Two members of a commission in a Detroit-area city have been ousted by the city council after they reportedly raised a Pride flag on city property in direct defiance of a new law.
A month ago, TheBlaze reported that Hamtramck, Michigan — a city almost entirely contained within the city of Detroit and the only city in the country with an all-Muslim city council and mayor — passed a law banning all flags on city property except the American flag, the state of Michigan flag, the city flag, a flag honoring American POWs, and “the nations’ flags that represent the international character of” Hamtramck.
Though the law affects all flags related to religious, racial, and political groups, many argued that the bill was aimed primarily at the Pride flag, which celebrates seemingly all sexual orientations except heterosexuality. Despite raucous opposition, the bill passed unanimously and took effect almost immediately.
On Sunday, two members of the Hamtramck Human Rights Commission, Russ Gordon and former Mayor Pro Tem Catrina Stackpoole, apparently defied the law and raised what they called a “progress flag” — a flag that closely resembles a Pride flag — over a public sidewalk along Joseph Campau Avenue. Gordon and Stackpoole, both outspoken activists, then held a rally for so-called LGBTQ rights, a rally attended by former Mayor Karen Majewski and approximately 20 other people. A day earlier, Gordon had also supposedly raised on city property a flag representing the African Union and a flag representing the Cherokee Nation.
On Tuesday, just two days after the Pride flag incident, the city council and mayor voted unanimously to oust the rogue commissioners from their positions and to strip the Human Rights Commission of the authority to raise any flags on public property. “Disrespecting law and order — that’s the reason why there is a valid cause for removing them from this commission,” said Mayor Amer Ghalib, who was elected in 2021 in part because of his opposition to hoisting the Pride flag on public property. “The purpose and the mission of this commission is to bring people together.”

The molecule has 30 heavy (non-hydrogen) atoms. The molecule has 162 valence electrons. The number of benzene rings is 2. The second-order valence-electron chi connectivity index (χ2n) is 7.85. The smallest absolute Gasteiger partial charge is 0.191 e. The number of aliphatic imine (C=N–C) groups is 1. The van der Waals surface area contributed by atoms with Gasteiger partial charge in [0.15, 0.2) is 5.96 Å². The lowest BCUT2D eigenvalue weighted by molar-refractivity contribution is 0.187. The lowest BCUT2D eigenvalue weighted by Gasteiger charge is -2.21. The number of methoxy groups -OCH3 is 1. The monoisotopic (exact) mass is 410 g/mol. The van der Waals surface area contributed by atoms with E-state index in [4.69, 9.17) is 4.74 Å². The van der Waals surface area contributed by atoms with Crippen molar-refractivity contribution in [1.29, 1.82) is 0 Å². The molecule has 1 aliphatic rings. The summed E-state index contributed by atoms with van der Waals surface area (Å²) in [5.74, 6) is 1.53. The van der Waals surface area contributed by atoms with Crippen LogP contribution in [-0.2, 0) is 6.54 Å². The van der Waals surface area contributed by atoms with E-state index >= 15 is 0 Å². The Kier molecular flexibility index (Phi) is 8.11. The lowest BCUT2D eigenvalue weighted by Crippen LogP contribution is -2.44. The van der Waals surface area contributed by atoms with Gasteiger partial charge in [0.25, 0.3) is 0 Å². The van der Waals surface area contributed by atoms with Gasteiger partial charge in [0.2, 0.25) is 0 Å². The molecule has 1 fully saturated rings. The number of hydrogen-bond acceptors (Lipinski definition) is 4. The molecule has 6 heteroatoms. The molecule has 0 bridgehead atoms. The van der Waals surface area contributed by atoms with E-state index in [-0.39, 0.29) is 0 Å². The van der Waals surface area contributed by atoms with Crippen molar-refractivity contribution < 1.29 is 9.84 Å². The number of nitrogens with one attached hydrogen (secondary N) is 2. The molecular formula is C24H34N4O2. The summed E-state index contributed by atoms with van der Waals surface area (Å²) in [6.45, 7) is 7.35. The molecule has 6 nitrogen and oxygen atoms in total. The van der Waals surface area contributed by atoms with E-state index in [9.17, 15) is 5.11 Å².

After the vote, Gordon seemed to admit that he raised the flag to test the limits of the new law and the fortitude of those in public office who must now enforce it. About his removal from the commission, he said, “When I put it up this [Sunday] in violation of the restrictive resolution, they had their rationale,” adding, “I think they were relieved to have an excuse.”
City officials seem prepared to penalize those who violate the law, which does forbid flying the flag on city property. However, the law does not prohibit residents from flying the flag on private property, and some who have chosen to do so have claimed that they have been the victims of attacks motivated by anti-gay animus.
Mike Petrack, who runs an area restaurant, claimed that masked men egged his house on Friday, jeopardizing the safety of his young daughter. “Two adult men could have very easily maimed or killed an innocent child because they are unwilling to tolerate a different point of view,” Petrack said at the city council meeting on Tuesday. “Emboldened by the rhetoric coming from this esteemed body of government, they committed a premeditated string of acts of intimidation and destruction of property against multiple owners and businesses, all because they don’t respect their right to free speech.”
It’s not clear whether any suspects in or motivation for the incident have been identified, but Ghalib and several other members of the council swiftly condemned any vandalism or violence perpetrated against those in the community. But Petrack did not appear satisfied with their condemnation. “Mr. Mayor, as far as I’m concerned, it’s your duty to speak at every Friday service in town until it stops,” Petrack said, referring to the Muslims who gather at mosques on Fridays to pray together. “If you’re truly against this despicable behavior, then you need to say it louder and more frequently.”
But Ghalib adamantly insisted that the flag ban was the law of the city and that defiance of the law was a metaphorical attack on “law and order,” which he has been entrusted to ensure. “We expect people who are educated, who are community leaders, to follow the rules, whether you like it or not,” Ghalib said at the meeting. “We expect people to respect law and order.”
It is unclear whether any of the participants at the Pride flag rally will face charges.
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